While the Western world now largely accepts a live-and-let-live ideology, it was not that long ago that religious intolerance was our norm, too.
Not only did we have the medieval Crusades but we also had the confessional wars of the 16th and 17th centuries.
Intolerance lived on in the 20th century in my birthplace of Ireland, where extremists like the late Ian Paisley denounced the Pope as the Antichrist as late as 1988.
Today, most Western Christians either ignore or reject the Old Testament's eye-for-eye and tooth-for-a-tooth creed and promote the New Testament's turn-the-other-cheek calling.
Liberals promote the right to live and let live, and value diversity.
We saw the best of this in the #I'llridewithyou Twitter movement.
After the Lindt cafe killings, people actively supported the right of Muslim Australians to travel freely and do and wear what they liked.
Equally commendable was the restraint shown in Australian after the two Bali bombings that killed 202, including 88 Australians, and the 2004 Australian embassy bombing in Jakarta that killed nine people.
No Indonesians or Muslims were killed in revenge attacks in Australia.
But a little over a year later we had the Cronulla riot. Disgusting as this event was, no-one was killed or seriously injured and police action was admirable.
But many self-appointed Islamic spokesmen give no credit to this liberal tradition.
Wissam Haddad, who grew up in Bankstown and was manager of the Al Risalah Islamic bookstore until it closed last year, told the SBS Insight program last August that Muslims were sick of turning the (other) cheek.
Muslims were "forced" to implement democracy, he said.
"What about the atrocities being committed by Christians?
Take a look at Spain … Take a look at Gaza; take a look at Burma; take a look at the Muslims in China?"
There seems to be one common denominator with such disaffected youth – they are ignorant of the wider world.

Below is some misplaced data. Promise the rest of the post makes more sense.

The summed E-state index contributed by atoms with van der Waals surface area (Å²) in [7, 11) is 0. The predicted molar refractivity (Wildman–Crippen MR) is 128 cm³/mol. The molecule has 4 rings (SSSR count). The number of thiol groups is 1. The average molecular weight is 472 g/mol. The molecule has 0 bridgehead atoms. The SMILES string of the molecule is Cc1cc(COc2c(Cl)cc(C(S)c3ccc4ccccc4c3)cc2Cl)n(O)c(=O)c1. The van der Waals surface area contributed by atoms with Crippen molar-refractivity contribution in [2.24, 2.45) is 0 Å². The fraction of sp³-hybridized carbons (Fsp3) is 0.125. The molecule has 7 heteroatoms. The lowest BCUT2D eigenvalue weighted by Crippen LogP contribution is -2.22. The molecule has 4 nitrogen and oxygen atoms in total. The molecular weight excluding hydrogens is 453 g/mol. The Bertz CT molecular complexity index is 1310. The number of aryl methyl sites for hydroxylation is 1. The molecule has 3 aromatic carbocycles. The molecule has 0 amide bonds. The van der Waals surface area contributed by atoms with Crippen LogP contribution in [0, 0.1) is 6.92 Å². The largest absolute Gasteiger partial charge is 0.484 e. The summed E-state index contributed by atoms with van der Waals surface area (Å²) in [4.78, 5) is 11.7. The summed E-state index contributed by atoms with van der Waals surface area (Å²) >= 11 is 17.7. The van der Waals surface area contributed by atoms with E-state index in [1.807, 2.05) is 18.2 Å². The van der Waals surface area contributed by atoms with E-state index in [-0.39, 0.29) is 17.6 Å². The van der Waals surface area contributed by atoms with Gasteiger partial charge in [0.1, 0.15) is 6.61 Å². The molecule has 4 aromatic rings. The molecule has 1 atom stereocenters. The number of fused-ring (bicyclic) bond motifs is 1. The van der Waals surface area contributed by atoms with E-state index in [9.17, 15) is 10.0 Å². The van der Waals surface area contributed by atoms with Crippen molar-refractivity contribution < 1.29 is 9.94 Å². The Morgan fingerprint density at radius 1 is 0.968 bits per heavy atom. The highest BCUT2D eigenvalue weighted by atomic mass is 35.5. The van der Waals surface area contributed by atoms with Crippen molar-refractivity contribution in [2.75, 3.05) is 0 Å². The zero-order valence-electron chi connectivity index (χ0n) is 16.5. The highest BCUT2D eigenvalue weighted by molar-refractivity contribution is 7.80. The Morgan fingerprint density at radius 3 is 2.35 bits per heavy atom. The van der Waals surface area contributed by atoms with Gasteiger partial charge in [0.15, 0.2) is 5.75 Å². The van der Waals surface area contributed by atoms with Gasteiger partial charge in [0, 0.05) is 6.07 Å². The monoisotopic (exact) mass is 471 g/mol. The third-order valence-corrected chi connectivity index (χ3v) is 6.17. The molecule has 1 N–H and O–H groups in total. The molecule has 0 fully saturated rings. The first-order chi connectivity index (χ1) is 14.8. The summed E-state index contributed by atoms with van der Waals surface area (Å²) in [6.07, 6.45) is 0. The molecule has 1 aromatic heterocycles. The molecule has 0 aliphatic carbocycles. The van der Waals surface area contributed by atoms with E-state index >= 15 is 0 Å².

Haddad apparently thinks, for example, that Burma and China are Christian countries.
As he spoke, he would have been well aware of the ongoing Israel-Palestinian conflict.
Between July 8 and August 27 last year, more than 2100 Palestinians were killed in the Gaza Strip, along with 66 Israeli soldiers and seven civilians.
Hamas, which is financially supported by Saudi Arabian interests, instigated this flare-up but achieved nothing positive from its attack.
The grossly disproportionate Israeli government response only added to Palestinian grievances.
The North African and Middle Eastern region's colonial past and the illegal Iraq war, launched by the Bush and Blair governments with the support of John Howard, makes it difficult to convince the Arab and Muslim worlds that the West is committed to justice.
But if there is to be any hope for us all, Muslims must learn to live not only with us, but with each other.
They can't rally to the cause of other Muslims when they are under challenge from the West and define these very same people as infidels or apostate when they are the tribe next door.
They have to accept that at times we all say and do things that insult or are offensive.
We all just have to get over it.